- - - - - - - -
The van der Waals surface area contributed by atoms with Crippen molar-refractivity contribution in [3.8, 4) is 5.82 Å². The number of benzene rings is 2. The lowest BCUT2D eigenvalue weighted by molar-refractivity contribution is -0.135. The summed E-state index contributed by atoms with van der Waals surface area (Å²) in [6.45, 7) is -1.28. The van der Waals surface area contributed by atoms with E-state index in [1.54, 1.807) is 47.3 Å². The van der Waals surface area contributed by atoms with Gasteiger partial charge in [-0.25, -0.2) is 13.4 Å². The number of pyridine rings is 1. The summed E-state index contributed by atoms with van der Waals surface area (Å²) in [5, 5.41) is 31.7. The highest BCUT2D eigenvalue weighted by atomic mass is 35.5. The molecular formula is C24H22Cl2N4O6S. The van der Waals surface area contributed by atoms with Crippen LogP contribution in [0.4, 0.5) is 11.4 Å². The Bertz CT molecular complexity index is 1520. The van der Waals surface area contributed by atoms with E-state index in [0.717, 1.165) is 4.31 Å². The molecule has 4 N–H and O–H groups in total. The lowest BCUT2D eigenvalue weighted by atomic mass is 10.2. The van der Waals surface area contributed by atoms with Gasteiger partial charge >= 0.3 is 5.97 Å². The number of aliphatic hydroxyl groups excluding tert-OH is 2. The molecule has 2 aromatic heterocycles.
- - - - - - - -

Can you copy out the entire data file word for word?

The van der Waals surface area contributed by atoms with Crippen molar-refractivity contribution in [3.8, 4) is 5.82 Å². The number of benzene rings is 2. The lowest BCUT2D eigenvalue weighted by molar-refractivity contribution is -0.135. The summed E-state index contributed by atoms with van der Waals surface area (Å²) in [6.45, 7) is -1.28. The van der Waals surface area contributed by atoms with E-state index in [1.54, 1.807) is 47.3 Å². The van der Waals surface area contributed by atoms with Gasteiger partial charge in [-0.25, -0.2) is 13.4 Å². The number of pyridine rings is 1. The summed E-state index contributed by atoms with van der Waals surface area (Å²) in [5, 5.41) is 31.7. The highest BCUT2D eigenvalue weighted by atomic mass is 35.5. The molecular formula is C24H22Cl2N4O6S. The van der Waals surface area contributed by atoms with Crippen LogP contribution in [0.4, 0.5) is 11.4 Å². The Bertz CT molecular complexity index is 1520. The van der Waals surface area contributed by atoms with E-state index in [0.717, 1.165) is 4.31 Å². The molecule has 4 N–H and O–H groups in total. The lowest BCUT2D eigenvalue weighted by atomic mass is 10.2. The van der Waals surface area contributed by atoms with Gasteiger partial charge >= 0.3 is 5.97 Å². The number of aliphatic hydroxyl groups excluding tert-OH is 2. The molecule has 2 aromatic heterocycles.